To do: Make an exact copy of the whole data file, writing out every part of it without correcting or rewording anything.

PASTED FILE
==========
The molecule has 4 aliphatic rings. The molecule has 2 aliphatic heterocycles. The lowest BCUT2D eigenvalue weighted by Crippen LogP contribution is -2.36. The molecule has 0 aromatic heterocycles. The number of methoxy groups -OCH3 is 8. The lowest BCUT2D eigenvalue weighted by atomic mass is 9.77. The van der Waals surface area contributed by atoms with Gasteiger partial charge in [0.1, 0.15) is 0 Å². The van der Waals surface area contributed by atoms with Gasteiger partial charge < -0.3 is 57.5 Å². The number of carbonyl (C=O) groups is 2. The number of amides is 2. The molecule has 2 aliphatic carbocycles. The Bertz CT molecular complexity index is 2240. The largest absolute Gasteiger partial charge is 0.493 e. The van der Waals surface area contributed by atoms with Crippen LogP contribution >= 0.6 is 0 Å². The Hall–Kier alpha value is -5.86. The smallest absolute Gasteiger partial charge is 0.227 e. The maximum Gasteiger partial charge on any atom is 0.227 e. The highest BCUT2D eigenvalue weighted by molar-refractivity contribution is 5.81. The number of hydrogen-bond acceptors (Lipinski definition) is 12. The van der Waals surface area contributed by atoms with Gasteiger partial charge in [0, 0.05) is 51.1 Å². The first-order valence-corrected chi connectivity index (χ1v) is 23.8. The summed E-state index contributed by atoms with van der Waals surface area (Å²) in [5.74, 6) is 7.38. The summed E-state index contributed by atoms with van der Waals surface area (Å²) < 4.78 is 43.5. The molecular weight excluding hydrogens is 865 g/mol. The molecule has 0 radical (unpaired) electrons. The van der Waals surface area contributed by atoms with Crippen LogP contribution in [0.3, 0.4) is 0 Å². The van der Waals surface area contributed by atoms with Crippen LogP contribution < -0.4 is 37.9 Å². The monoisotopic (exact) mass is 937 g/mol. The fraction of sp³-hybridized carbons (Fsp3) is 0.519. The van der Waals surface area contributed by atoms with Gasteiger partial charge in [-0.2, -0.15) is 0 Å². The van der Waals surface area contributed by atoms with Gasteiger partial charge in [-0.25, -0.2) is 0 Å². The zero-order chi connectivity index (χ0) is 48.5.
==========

The molecule has 4 aliphatic rings. The molecule has 2 aliphatic heterocycles. The lowest BCUT2D eigenvalue weighted by Crippen LogP contribution is -2.36. The molecule has 0 aromatic heterocycles. The number of methoxy groups -OCH3 is 8. The lowest BCUT2D eigenvalue weighted by atomic mass is 9.77. The van der Waals surface area contributed by atoms with Gasteiger partial charge in [0.1, 0.15) is 0 Å². The van der Waals surface area contributed by atoms with Gasteiger partial charge < -0.3 is 57.5 Å². The number of carbonyl (C=O) groups is 2. The number of amides is 2. The molecule has 2 aliphatic carbocycles. The Bertz CT molecular complexity index is 2240. The largest absolute Gasteiger partial charge is 0.493 e. The van der Waals surface area contributed by atoms with Crippen LogP contribution >= 0.6 is 0 Å². The Hall–Kier alpha value is -5.86. The smallest absolute Gasteiger partial charge is 0.227 e. The maximum Gasteiger partial charge on any atom is 0.227 e. The highest BCUT2D eigenvalue weighted by molar-refractivity contribution is 5.81. The number of hydrogen-bond acceptors (Lipinski definition) is 12. The van der Waals surface area contributed by atoms with Gasteiger partial charge in [0, 0.05) is 51.1 Å². The first-order valence-corrected chi connectivity index (χ1v) is 23.8. The summed E-state index contributed by atoms with van der Waals surface area (Å²) in [5.74, 6) is 7.38. The summed E-state index contributed by atoms with van der Waals surface area (Å²) < 4.78 is 43.5. The molecular weight excluding hydrogens is 865 g/mol. The molecule has 0 radical (unpaired) electrons. The van der Waals surface area contributed by atoms with Crippen LogP contribution in [0.3, 0.4) is 0 Å². The van der Waals surface area contributed by atoms with Crippen LogP contribution < -0.4 is 37.9 Å². The monoisotopic (exact) mass is 937 g/mol. The fraction of sp³-hybridized carbons (Fsp3) is 0.519. The van der Waals surface area contributed by atoms with Gasteiger partial charge in [-0.2, -0.15) is 0 Å². The van der Waals surface area contributed by atoms with Gasteiger partial charge in [-0.25, -0.2) is 0 Å². The zero-order chi connectivity index (χ0) is 48.5.